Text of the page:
May 12, 2023
Weekly Market Update
There’s been a lot going on this week, and we’ll start here at home. Intense wildfires in Alberta have prompted widespread evacuations from residential areas, causing massive disruption to many lives. The wildfires have also shut down several oil and natural gas wells and pipeline systems, which will lower the production of oil and other energy-related products.
- The Province of Alberta declared a state of emergency as 109 blazes spread across the province, including 30 designated out-of-control, as of Sunday evening. Approximately 30,000 residents have evacuated these areas.
- The wildfires also affected energy production in regions close to the blazes. In total, there could be a production decline of 145,000 barrels of oil per day based on closures at Paramount Resources, Crescent Point Energy, Vermillion Energy, Pipestone Energy and Kiwetinohk Energy, among others.
- Energy products account for approximately 20% of Canada’s exports. Any prolonged drop in energy production could hurt exports, leading to a pullback in Canada’s economic growth. Canada has the world’s third-largest oil reserves.
These types of disasters have a significant impact on Canadians’ lives, businesses and the economy. Energy product exports are a key part of Canada’s overall economic health. A pullback in production could hinder trade activity, hurting Canadian growth. There could be some added volatility in the energy sector as a production drop could hurt profits for some affected energy companies.
Looking to our neighbours to the South, the latest inflation data released by the US Bureau of Labor Statistics indicates that the April consumer price index (CPI) was 4.9%, below economists’ estimates of 5%. The measure suggests that prices are cooling as the economy recalibrates to account for over a year of interest rate increases by the US Federal Reserve Board (Fed).
- The CPI has not been this low for two years. Shelter costs rose more slowly in April by 0.4% month-on-month. Shelter makes up 30% of the total basket of goods and services in the index.
- Energy prices fell 5.1% in April year-on-year following the 6.4% decline in March. Prices of fuel oil, gasoline, natural gas fell while electricity price increases slowed.
- Excluding energy, the cost of services rose 0.4% in April versus the previous month and 6.8% annually. Services-related inflation has been more persistent than commodities. It is a key metric that policymakers follow.
- Grocery prices dipped by 0.2% on a monthly basis and for the second consecutive month. The decline will be welcomed by consumers. However, on an annual basis, food prices rose by 7.1%.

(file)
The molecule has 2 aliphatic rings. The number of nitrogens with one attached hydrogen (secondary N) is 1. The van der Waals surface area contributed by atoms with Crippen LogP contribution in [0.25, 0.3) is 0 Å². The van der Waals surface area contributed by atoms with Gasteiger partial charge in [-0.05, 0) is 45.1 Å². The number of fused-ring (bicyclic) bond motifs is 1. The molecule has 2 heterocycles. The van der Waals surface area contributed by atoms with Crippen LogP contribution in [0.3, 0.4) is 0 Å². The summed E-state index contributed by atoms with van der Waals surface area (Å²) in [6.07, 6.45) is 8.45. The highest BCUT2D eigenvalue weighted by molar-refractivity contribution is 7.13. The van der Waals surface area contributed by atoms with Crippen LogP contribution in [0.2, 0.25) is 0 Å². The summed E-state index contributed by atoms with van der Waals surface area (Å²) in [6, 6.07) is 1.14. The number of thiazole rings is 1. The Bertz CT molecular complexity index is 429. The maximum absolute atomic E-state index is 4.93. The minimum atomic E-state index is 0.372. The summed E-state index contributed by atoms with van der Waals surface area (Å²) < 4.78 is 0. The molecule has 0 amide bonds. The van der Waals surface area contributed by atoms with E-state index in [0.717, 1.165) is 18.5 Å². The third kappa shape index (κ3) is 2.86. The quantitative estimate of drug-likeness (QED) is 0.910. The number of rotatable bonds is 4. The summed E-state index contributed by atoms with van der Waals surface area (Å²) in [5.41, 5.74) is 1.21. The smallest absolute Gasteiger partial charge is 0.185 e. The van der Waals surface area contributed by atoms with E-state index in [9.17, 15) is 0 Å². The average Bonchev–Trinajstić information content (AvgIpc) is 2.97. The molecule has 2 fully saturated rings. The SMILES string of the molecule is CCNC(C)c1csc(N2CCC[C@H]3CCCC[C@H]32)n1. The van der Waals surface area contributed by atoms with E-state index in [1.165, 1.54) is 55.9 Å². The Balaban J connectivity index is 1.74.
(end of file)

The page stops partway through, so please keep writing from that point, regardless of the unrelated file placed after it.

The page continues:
- It appears that US inflation is heading toward more sustainable levels. However, Fed Chair Jerome Powell cautioned that the downward trajectory could be bumpy.
Across the pond in the Eurozone, economists surveyed by the European Central Bank (ECB) this April forecasted eurozone inflation of 5.6% in 2023 and 2.6% in 2024, reflecting a downward revision compared to the previous survey. Conversely, expectations for gross domestic product (GDP) growth were raised following higher-than-expected activity in the fourth quarter of 2022.
- Moderating energy prices helped lower inflation expectations in the eurozone, although wage growth drove forecasts higher for core inflation (which excludes food and energy).
- Zero GDP growth was expected for the first quarter of 2022 in the eurozone versus the previously forecasted decline. Growth for the second quarter was expected to be 0.1%.
- Unemployment is expected to rise to 6.8% in 2023 and 2024. The ECB believes the rate could decline to 6.5% in 2027.
- A potential US recession could challenge economic activity in the euro area. This concern also applies to the Canadian economy. Policymakers are mindful of how a US downturn or stress in global banking might influence Canadian economic activity.
- BoC focused on achieving price stability without compromising financial stability. According to Bank of Canada (BoC) Governor Tiff Macklem, the BoC can combat inflation and manage banking concerns at the same time.
While inflation expectations declined in Europe, prices must moderate a lot more to reach the ECB’s 2% target.
According to the latest report by the Organization for Economic Cooperation and Development (OECD), household income fell by a record margin of 3.8% in 2022 on an annual basis. The decline in OECD countries occurred despite some growth in household income in the second half of 2022.
- Among G7 countries, household income declined by 3.9%. The decline in the US was 6% as the government ended programs that supported households during COVID-19.
- Chile’s household income declined by 15.1%, the highest drop outside the G7. In 2021 the government granted permission for people to make early pension withdrawals. This policy ended in 2022.
- In OECD countries where the end of pandemic assistance programs had less impact, inflation watered down consumer spending power.
- Although household incomes fell annually, some countries reported an increase per capita in the fourth quarter of 2022. These included Canada, the US, the UK and France. UK households benefited as the government supported energy consumption during the quarter.
As always, please give us a call if you have any questions, or if you’d like to book an appointment for a portfolio review. There are still a few spots available for our upcoming Women and Wealth round table, so contact Kelly if you’d like to reserve a seat.